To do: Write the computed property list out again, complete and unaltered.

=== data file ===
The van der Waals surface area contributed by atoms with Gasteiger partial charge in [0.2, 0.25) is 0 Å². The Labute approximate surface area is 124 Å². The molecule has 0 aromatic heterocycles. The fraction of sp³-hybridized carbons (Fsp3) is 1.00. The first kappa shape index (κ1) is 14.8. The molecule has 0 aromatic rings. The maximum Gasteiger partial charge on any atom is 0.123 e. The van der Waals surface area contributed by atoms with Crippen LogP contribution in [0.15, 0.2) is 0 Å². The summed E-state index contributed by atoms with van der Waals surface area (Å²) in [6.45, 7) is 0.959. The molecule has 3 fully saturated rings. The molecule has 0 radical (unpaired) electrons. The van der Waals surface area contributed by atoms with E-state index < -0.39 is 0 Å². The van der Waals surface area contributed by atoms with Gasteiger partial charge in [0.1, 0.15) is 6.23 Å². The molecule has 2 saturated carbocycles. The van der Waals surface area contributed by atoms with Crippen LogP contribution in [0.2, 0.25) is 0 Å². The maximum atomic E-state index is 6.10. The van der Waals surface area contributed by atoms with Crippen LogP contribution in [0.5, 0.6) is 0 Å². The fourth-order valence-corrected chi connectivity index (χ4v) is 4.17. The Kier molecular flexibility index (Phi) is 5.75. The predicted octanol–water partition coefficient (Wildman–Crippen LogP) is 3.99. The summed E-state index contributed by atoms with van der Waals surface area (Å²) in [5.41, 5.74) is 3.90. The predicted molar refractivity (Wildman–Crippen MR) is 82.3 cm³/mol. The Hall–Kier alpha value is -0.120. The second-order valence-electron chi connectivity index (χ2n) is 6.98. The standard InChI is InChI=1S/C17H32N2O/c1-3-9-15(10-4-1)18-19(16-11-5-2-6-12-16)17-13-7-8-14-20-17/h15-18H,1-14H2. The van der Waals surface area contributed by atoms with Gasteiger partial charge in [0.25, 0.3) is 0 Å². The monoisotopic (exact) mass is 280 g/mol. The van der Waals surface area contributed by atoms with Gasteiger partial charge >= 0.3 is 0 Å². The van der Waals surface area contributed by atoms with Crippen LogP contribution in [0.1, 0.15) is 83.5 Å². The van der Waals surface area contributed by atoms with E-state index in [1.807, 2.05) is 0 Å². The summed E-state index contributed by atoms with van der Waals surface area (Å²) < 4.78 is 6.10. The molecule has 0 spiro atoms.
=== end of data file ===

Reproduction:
The van der Waals surface area contributed by atoms with Gasteiger partial charge in [0.2, 0.25) is 0 Å². The Labute approximate surface area is 124 Å². The molecule has 0 aromatic heterocycles. The fraction of sp³-hybridized carbons (Fsp3) is 1.00. The first kappa shape index (κ1) is 14.8. The molecule has 0 aromatic rings. The maximum Gasteiger partial charge on any atom is 0.123 e. The van der Waals surface area contributed by atoms with Crippen LogP contribution in [0.15, 0.2) is 0 Å². The summed E-state index contributed by atoms with van der Waals surface area (Å²) in [6.45, 7) is 0.959. The molecule has 3 fully saturated rings. The molecule has 0 radical (unpaired) electrons. The van der Waals surface area contributed by atoms with E-state index < -0.39 is 0 Å². The van der Waals surface area contributed by atoms with Gasteiger partial charge in [0.1, 0.15) is 6.23 Å². The molecule has 2 saturated carbocycles. The van der Waals surface area contributed by atoms with Crippen LogP contribution in [0.2, 0.25) is 0 Å². The maximum atomic E-state index is 6.10. The van der Waals surface area contributed by atoms with Crippen LogP contribution in [0.5, 0.6) is 0 Å². The fourth-order valence-corrected chi connectivity index (χ4v) is 4.17. The Kier molecular flexibility index (Phi) is 5.75. The predicted octanol–water partition coefficient (Wildman–Crippen LogP) is 3.99. The summed E-state index contributed by atoms with van der Waals surface area (Å²) in [5.41, 5.74) is 3.90. The predicted molar refractivity (Wildman–Crippen MR) is 82.3 cm³/mol. The Hall–Kier alpha value is -0.120. The second-order valence-electron chi connectivity index (χ2n) is 6.98. The standard InChI is InChI=1S/C17H32N2O/c1-3-9-15(10-4-1)18-19(16-11-5-2-6-12-16)17-13-7-8-14-20-17/h15-18H,1-14H2. The van der Waals surface area contributed by atoms with Gasteiger partial charge in [0.25, 0.3) is 0 Å². The monoisotopic (exact) mass is 280 g/mol. The van der Waals surface area contributed by atoms with Gasteiger partial charge >= 0.3 is 0 Å². The van der Waals surface area contributed by atoms with Crippen LogP contribution in [0.1, 0.15) is 83.5 Å². The van der Waals surface area contributed by atoms with E-state index in [1.807, 2.05) is 0 Å². The summed E-state index contributed by atoms with van der Waals surface area (Å²) < 4.78 is 6.10. The molecule has 0 spiro atoms.